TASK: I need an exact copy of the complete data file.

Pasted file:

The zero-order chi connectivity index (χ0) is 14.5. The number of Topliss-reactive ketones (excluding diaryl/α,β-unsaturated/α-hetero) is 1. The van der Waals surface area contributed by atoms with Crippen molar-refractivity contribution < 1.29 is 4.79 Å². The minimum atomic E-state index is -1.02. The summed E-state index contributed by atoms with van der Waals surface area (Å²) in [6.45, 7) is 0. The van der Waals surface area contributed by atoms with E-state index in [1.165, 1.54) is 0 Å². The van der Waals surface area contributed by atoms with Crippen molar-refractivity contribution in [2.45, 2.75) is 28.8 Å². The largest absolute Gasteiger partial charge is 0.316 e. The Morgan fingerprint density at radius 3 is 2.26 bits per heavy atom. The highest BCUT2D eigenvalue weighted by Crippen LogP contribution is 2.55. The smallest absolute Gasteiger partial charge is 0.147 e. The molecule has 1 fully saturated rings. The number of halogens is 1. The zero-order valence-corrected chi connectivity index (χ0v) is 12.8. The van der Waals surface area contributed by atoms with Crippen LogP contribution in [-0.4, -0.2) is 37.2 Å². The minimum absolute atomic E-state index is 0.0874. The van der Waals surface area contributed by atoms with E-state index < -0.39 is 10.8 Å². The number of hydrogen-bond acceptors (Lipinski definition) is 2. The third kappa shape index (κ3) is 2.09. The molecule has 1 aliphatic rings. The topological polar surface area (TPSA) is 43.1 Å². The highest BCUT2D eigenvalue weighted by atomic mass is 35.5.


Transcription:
The zero-order chi connectivity index (χ0) is 14.5. The number of Topliss-reactive ketones (excluding diaryl/α,β-unsaturated/α-hetero) is 1. The van der Waals surface area contributed by atoms with Crippen molar-refractivity contribution < 1.29 is 4.79 Å². The minimum atomic E-state index is -1.02. The summed E-state index contributed by atoms with van der Waals surface area (Å²) in [6.45, 7) is 0. The van der Waals surface area contributed by atoms with E-state index in [1.165, 1.54) is 0 Å². The van der Waals surface area contributed by atoms with Crippen molar-refractivity contribution in [2.45, 2.75) is 28.8 Å². The largest absolute Gasteiger partial charge is 0.316 e. The Morgan fingerprint density at radius 3 is 2.26 bits per heavy atom. The highest BCUT2D eigenvalue weighted by Crippen LogP contribution is 2.55. The smallest absolute Gasteiger partial charge is 0.147 e. The molecule has 1 fully saturated rings. The number of halogens is 1. The zero-order valence-corrected chi connectivity index (χ0v) is 12.8. The van der Waals surface area contributed by atoms with Crippen LogP contribution in [-0.4, -0.2) is 37.2 Å². The minimum absolute atomic E-state index is 0.0874. The van der Waals surface area contributed by atoms with E-state index < -0.39 is 10.8 Å². The number of hydrogen-bond acceptors (Lipinski definition) is 2. The third kappa shape index (κ3) is 2.09. The molecule has 1 aliphatic rings. The topological polar surface area (TPSA) is 43.1 Å². The highest BCUT2D eigenvalue weighted by atomic mass is 35.5.